Vocal Genres

A song is a piece of music that includes voices. 'Song' is a very general term that can encompass almost any vocal piece, from the music of medieval troubadours and trouvères to rock songs heard on the radio today. Songs can have just one voice or several, but usually a piece written for a large group of voices is described as choral (for a chorus).

Occasionally you will hear the term 'song without words,' which is an artful way to describe a piece of instrumental music that was inspired in some way by words or poetry. But, because it does not include voices, such a piece is not really a song at all.

Opera, Oratorio, and Musical Theater

Opera and oratorio emerged as genres in the 17th century. They are both large-scale, multi-movement genres that include songs for soloists (arias), speech-like singing (recitative), songs for small groups (ensembles), and movements for the entire chorus (choruses). Although both genres have stories that are told through the music, watching an opera is more like watching a play (with sets, costumes, and props), whereas an oratorio is more like a concert. In an oratorio, a soloist will stand and perhaps walk to the center of the stage to sing his piece, and he will retake his seat when he is finished. In an opera, the performers act out their parts in a scene as they sing and (sometimes) dance. Oratorios tend to be more serious in their subject matter and many treat religious themes (such as Handel's Messiah), while operas treat humorous, amorous, and dramatic subjects (such as Wolfgang Amadeus Mozart's The Marriage of Figaro, Giacomo Puccini's La Bhoème, and Georges Bizet's Carmen).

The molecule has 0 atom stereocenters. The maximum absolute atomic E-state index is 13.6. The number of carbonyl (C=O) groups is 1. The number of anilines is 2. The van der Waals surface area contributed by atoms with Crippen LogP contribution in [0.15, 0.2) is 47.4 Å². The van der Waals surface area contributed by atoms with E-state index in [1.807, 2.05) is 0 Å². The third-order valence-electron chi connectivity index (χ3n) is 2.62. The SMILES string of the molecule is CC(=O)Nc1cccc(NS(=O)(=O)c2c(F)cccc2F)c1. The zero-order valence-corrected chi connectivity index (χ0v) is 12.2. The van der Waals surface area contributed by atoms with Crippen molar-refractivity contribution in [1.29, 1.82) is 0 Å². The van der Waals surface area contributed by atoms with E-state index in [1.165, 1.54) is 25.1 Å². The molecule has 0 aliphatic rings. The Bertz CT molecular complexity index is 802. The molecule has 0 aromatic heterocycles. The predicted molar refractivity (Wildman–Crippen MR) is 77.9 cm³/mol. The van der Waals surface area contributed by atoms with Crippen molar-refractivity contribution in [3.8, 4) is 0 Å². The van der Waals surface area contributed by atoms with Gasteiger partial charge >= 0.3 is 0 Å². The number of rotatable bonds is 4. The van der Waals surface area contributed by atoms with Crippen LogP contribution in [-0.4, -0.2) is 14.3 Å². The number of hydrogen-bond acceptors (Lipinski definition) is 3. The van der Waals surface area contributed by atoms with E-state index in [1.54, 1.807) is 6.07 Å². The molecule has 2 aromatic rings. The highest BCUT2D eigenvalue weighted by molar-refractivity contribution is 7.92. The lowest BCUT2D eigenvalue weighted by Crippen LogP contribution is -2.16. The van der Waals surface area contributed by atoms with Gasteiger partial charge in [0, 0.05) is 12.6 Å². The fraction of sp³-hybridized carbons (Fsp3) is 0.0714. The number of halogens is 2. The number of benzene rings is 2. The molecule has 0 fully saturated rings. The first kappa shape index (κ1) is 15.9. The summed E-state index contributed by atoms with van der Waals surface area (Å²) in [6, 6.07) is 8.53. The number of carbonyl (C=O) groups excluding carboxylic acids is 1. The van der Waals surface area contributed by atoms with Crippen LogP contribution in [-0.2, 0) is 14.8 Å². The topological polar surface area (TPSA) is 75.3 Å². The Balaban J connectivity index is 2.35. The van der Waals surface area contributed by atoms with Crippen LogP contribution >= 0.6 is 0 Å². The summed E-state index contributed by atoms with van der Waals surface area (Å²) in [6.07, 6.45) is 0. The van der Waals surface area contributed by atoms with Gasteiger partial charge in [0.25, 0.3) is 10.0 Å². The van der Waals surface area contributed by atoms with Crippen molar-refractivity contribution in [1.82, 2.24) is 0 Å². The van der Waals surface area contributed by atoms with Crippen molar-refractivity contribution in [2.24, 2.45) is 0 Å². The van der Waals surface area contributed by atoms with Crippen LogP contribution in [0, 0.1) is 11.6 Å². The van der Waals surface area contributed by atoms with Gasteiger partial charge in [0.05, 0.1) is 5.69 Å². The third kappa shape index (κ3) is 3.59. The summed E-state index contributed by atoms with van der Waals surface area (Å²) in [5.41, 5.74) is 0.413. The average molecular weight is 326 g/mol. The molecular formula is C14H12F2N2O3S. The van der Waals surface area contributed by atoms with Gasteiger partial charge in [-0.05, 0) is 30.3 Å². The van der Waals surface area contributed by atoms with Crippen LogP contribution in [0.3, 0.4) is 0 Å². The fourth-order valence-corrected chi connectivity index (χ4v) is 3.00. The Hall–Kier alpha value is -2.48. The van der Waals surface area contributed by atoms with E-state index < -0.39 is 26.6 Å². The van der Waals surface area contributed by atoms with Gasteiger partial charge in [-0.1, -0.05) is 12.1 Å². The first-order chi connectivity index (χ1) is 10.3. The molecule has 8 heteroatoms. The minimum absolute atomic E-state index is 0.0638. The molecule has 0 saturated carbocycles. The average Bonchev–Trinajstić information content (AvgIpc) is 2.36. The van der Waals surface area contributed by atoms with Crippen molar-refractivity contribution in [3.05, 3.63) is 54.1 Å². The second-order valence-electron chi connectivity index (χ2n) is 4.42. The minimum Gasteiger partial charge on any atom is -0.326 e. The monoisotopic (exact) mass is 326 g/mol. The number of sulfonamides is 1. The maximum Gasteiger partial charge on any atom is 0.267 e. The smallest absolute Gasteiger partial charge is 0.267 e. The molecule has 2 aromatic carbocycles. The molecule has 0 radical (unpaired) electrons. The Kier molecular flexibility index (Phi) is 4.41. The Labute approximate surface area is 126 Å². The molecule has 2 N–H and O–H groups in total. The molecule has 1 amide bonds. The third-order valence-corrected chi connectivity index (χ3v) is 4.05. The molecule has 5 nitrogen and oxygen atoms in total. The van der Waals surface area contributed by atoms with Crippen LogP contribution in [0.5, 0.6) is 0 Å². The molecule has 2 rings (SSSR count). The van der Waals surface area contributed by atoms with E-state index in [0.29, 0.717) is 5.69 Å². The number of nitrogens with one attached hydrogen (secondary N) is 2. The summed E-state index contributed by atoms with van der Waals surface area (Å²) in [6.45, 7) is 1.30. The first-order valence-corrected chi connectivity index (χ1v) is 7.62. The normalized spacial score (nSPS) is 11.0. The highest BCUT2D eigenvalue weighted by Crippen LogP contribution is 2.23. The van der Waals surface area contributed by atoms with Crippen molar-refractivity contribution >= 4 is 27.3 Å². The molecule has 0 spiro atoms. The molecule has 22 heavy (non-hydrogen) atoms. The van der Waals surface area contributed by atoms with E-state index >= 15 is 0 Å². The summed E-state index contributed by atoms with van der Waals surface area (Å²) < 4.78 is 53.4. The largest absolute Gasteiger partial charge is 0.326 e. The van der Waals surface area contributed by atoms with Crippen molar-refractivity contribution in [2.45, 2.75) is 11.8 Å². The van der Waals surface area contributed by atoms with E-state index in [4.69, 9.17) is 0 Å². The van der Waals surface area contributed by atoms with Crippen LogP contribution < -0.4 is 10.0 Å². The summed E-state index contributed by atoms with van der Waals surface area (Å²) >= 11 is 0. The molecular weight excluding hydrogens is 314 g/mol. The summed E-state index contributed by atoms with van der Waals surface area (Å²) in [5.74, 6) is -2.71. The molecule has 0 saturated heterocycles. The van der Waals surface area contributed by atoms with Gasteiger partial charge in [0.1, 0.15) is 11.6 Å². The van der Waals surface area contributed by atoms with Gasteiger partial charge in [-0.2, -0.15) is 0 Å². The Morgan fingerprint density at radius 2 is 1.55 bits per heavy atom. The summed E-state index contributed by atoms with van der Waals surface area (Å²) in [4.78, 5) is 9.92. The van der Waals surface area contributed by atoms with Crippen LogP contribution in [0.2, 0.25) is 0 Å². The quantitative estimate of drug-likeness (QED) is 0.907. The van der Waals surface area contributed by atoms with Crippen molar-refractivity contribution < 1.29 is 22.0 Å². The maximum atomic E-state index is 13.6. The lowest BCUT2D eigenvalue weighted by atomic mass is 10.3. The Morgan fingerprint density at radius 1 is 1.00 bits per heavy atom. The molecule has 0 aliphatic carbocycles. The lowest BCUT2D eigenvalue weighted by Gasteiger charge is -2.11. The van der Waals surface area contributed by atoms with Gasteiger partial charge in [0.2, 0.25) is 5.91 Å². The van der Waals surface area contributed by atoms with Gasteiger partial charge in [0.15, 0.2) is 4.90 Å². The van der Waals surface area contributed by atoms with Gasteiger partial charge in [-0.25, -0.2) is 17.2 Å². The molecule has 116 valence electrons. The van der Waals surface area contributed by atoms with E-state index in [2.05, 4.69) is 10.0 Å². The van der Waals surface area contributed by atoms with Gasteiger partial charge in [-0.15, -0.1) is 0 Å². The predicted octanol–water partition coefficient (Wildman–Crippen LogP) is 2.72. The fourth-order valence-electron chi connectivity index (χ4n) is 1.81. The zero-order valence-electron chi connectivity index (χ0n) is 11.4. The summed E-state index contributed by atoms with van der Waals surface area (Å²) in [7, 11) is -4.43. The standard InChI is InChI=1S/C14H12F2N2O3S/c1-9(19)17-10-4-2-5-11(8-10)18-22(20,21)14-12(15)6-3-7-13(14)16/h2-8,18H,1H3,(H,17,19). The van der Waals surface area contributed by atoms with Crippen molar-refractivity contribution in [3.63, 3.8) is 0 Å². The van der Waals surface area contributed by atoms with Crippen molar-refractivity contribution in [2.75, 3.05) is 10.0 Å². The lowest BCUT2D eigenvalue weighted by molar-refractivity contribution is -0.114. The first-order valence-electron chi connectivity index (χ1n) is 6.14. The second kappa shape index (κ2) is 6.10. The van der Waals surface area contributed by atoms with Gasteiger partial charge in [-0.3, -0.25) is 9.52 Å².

Musical theater pieces (or musicals) are also musical plays like operas. However, musicals typically include spoken words whereas operas are sung throughout. Musicals also tend to be more like popular music than art music when it comes to composition and performance styles. Dance also plays a bigger role in musicals than in most operas.

Compare the clips below to see and hear the differences between these three genres:

Opera Aria: "Sempre Libera" from Giuseppe Verdi's La Traviata

Musical Theater Song: "Fable" from Adam Guettel's The Light in the Piazza

Oratorio Aria: "Rejoice greatly, O daughter of Zion" from Handel's Messiah

"Music is nothing else but wild sounds civilized into time and tune." - Thomas Fuller

"After silence, that which comes nearest to expressing the inexpressible is music." - Aldous Huxley

"Music in the soul can be heard by the universe." - Lao Tzu

"Music is a higher revelation than all wisdom and philosophy." - Ludwig van Beethoven

"Music is the movement of sound to reach the soul for the education of its virtue." - Plato

"Music expresses that which cannot be said and on which it is impossible to be silent." - Victor Hugo

"Music is nothing else but wild sounds civilized into time and tune." - Thomas Fuller

Copyright © Sienna M. Wood, 2015-2016

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